Like last year’s Pulitzer Prize-winning Gotham, this fat, rich history of New York City—a companion to the PBS series—offers two kinds of pleasure: hundreds of carefully chosen photographs and a thoughtful, well-written text.
We see cows grazing in a pasture next to Grand Central Station and the Statue of Liberty’s toes waiting for assembly, and we meet dozens of villains and heroes—from Boss Tweed, who shoveled millions of dollars into his and his friends’ wallets, to Jacob Riis, who pressed for tenement reform in the late 1890s.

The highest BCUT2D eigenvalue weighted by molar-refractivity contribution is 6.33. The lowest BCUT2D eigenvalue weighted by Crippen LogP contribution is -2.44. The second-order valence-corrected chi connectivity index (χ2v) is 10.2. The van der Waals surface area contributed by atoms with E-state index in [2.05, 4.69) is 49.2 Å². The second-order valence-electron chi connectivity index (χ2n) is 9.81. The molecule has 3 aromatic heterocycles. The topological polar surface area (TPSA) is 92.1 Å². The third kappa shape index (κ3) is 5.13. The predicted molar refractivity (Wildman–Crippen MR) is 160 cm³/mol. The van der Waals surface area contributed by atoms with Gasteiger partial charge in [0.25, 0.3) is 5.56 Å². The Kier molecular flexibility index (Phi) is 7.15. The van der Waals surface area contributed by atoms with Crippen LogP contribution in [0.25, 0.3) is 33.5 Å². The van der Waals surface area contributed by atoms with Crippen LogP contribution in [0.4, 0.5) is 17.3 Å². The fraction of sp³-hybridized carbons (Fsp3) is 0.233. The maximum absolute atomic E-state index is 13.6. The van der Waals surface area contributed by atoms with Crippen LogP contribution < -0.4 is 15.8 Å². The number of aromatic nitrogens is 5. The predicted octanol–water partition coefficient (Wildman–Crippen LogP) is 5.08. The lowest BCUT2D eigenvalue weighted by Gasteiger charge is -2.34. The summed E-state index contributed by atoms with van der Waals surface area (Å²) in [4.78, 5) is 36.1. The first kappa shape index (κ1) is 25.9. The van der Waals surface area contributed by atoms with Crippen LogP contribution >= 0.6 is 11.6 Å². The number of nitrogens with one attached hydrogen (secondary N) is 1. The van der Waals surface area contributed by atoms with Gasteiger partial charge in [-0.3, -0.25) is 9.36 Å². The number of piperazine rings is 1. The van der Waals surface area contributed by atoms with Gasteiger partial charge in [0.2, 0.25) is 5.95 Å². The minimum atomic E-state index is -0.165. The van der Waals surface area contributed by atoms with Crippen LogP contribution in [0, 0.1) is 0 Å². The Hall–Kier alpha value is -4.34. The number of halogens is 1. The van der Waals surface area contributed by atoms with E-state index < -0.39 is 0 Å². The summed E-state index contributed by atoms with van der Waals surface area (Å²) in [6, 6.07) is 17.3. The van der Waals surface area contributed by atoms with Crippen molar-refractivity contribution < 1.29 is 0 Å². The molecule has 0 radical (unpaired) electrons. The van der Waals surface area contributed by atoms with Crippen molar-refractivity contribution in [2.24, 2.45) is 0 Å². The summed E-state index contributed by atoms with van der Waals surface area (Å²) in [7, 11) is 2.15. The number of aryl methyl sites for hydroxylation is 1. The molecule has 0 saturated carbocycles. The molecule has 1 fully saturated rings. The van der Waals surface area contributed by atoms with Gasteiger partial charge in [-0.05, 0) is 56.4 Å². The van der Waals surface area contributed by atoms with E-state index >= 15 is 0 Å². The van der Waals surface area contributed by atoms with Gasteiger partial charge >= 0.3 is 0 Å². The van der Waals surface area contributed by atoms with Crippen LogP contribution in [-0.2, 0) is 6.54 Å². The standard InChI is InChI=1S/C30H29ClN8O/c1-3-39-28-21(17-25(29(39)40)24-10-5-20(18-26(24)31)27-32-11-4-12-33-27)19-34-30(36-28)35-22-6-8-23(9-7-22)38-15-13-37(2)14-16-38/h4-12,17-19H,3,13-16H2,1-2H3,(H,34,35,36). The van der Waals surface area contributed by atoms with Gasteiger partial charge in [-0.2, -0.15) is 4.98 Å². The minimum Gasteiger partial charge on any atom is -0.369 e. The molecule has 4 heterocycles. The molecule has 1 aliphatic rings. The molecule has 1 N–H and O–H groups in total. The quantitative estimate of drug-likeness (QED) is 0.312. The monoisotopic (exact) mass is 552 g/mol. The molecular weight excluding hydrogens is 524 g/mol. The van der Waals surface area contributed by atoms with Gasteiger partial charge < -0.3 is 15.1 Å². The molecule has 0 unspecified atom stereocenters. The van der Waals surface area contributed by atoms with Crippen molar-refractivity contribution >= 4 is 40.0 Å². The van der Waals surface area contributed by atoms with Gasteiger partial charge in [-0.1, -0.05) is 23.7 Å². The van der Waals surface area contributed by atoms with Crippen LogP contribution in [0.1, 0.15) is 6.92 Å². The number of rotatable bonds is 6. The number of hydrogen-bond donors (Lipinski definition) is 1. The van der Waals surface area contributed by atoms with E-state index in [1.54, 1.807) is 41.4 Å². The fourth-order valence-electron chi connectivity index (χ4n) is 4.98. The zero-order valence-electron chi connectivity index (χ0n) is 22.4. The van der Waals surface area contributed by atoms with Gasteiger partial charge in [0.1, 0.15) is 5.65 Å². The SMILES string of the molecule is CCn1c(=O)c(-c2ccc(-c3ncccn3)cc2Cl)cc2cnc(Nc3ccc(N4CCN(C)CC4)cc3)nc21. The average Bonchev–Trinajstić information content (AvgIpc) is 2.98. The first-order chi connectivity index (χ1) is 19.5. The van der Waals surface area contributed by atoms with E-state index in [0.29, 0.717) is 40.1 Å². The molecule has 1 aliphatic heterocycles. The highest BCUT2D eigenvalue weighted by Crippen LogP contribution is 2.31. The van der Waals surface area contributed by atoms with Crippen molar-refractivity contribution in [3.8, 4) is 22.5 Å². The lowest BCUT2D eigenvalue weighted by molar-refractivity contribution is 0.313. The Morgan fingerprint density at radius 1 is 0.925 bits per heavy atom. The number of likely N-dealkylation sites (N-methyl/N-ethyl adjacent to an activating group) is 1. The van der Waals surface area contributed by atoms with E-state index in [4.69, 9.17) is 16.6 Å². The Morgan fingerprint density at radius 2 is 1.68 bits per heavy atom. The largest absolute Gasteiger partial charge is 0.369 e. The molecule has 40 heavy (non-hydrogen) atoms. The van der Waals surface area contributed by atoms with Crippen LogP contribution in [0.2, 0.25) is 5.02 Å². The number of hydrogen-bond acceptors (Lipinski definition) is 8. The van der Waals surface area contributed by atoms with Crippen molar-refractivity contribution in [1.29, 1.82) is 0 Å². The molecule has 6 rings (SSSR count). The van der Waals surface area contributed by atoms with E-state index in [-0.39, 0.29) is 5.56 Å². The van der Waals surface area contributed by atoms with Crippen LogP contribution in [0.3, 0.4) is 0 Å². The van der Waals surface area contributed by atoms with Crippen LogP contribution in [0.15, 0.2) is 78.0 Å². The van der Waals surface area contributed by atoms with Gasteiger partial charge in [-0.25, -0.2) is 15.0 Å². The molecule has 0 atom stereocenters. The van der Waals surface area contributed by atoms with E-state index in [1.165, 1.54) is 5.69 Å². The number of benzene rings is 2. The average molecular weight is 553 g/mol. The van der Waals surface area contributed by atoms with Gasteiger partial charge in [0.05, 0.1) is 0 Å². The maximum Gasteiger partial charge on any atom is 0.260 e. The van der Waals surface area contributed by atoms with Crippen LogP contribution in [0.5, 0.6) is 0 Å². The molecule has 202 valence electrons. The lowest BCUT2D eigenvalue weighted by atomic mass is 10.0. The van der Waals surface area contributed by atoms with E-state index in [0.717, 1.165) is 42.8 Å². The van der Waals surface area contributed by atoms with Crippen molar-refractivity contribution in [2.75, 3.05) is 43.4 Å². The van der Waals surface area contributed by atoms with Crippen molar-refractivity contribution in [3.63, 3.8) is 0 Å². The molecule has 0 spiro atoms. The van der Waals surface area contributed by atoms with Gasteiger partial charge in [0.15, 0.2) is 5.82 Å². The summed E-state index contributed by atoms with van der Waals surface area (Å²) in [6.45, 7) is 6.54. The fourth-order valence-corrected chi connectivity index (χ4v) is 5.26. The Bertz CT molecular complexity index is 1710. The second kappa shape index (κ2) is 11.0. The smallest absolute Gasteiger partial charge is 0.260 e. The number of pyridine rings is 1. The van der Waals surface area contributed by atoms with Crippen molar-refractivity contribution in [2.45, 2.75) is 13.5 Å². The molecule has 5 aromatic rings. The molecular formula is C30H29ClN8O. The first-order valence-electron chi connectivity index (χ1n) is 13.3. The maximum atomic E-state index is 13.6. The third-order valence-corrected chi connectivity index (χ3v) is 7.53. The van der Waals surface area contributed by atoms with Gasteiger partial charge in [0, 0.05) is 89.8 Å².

Burns and Sanders are largely content to celebrate the city in all its brawling, squalid splendor, but they also draw attention to the latest wave of immigrants, mostly poor and hopeful, 3 million of whom have arrived in the city since 1970. And they also tell us about Potter’s Field, where Riis’ poor were buried, pointing out that it is still the resting place for New York’s indigent dead. B+